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Atlanta Immigration Lawyer > Blog > Family Immigration > Explaining the Matter of Lozada in the U.S. Immigration System

Explaining the Matter of Lozada in the U.S. Immigration System


When people use lawyers, they do so because they don’t understand the law and want a professional to help them with their case so they have the best chance to get the desired outcome. Unfortunately, not all attorneys are equal. Meaning that some attorneys are better suited to their roles, maybe are more ethical, or have better instincts to serve their clients than other attorneys. As a result, when an attorney gives bad advice to their client or is not doing their job in a timely manner, and time matters when it comes to making moves in the legal system, a client can suffer.

In 1988, the Board of Immigration Appeals (BIA) presided over the Matter of Lozada. Essentially, the outcome of this case was that in order for immigration clients to have an attorney help them reopen a previously closed case after subpar legal representation, a formal bar complaint must be filed.

The interesting thing is, that no other type of legal professional outside of immigration attorneys has this additional, burdensome step to take. Other legal professionals, when looking into a case where their client had previous, ineffective and negligent legal counsel, don’t have to file a complaint.

The good news is that there are prominent organizations that oppose the rules under the Matter of Lozada. In fact, the American Immigration Lawyers Association Ethics Committee has been pushing the U.S. government to eliminate this formal complaint requirement.

There are several very serious problems and issues with the Matter of Lozada requirement. For example, when it comes to following the rules and regulations within the legal system in the United States, getting things going and filing critical paperwork on time can be the difference between winning a case and being thrown out or having an unfair decision made. Now, if an immigration lawyer representing their client fails to file their case’s paperwork properly and on time, or gives bad advice, then it is likely that their client will not get the results that they wished for.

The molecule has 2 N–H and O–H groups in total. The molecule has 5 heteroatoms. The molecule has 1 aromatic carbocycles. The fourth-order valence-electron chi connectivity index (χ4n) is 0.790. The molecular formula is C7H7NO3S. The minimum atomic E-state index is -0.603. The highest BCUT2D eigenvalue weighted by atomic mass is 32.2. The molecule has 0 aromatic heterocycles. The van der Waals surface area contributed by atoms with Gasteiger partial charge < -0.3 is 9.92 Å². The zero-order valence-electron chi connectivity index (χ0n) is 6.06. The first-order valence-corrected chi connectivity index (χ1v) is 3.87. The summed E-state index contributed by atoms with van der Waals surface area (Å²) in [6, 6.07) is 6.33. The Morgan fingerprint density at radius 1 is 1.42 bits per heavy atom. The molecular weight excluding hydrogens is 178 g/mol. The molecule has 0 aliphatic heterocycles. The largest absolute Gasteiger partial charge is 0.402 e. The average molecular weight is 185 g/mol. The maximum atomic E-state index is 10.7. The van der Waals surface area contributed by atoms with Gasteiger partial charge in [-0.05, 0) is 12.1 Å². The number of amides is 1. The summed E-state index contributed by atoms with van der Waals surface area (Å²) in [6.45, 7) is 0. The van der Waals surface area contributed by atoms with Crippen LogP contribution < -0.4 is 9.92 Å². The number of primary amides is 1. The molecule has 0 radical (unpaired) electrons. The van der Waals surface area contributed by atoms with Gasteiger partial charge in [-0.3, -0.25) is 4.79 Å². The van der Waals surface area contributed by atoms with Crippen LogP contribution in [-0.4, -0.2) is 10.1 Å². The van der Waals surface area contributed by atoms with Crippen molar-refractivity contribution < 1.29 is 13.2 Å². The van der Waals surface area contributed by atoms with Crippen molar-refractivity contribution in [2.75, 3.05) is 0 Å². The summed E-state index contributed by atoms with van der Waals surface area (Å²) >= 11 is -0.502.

Likewise, the immigration rules are always changing. Even if an attorney does the right thing by their client, if there are changes in laws retroactively then an immigration client would be unable to address these shortcomings in their case without their attorney filing a formal complaint.

Additionally, it is not uncommon for lawyers to be reluctant to file any formal bar complaint if there is no authentic ethics violation made by another of their colleagues. Not only is filing such a complaint and triggering the state discipline system a big deal, but doing so is a time-intensive and expensive process.

As you can see, this extra step of filing a complaint to have a previous case that was mishandled or had deficiencies reopened makes it incredibly difficult for a non-citizen to experience true justice in the system. This is very troublesome, especially for individuals whose cases were affected due to retroactive law changes that are out of their control.

Speak with an Atlanta Immigration Attorney Today

The Lozada requirement seems unfair, and many immigration attorneys would argue it is. However, the AILA Ethics Committee is on this issue and connecting with the appropriate government officials to motivate them to make the necessary changes so the system is fair to non-citizens.

For a consultation to discuss your needs and case, please call Shirazi Immigration Law, Inc. today at 404-523-3611. One of our Atlanta immigration lawyers is here for you and ready to help.



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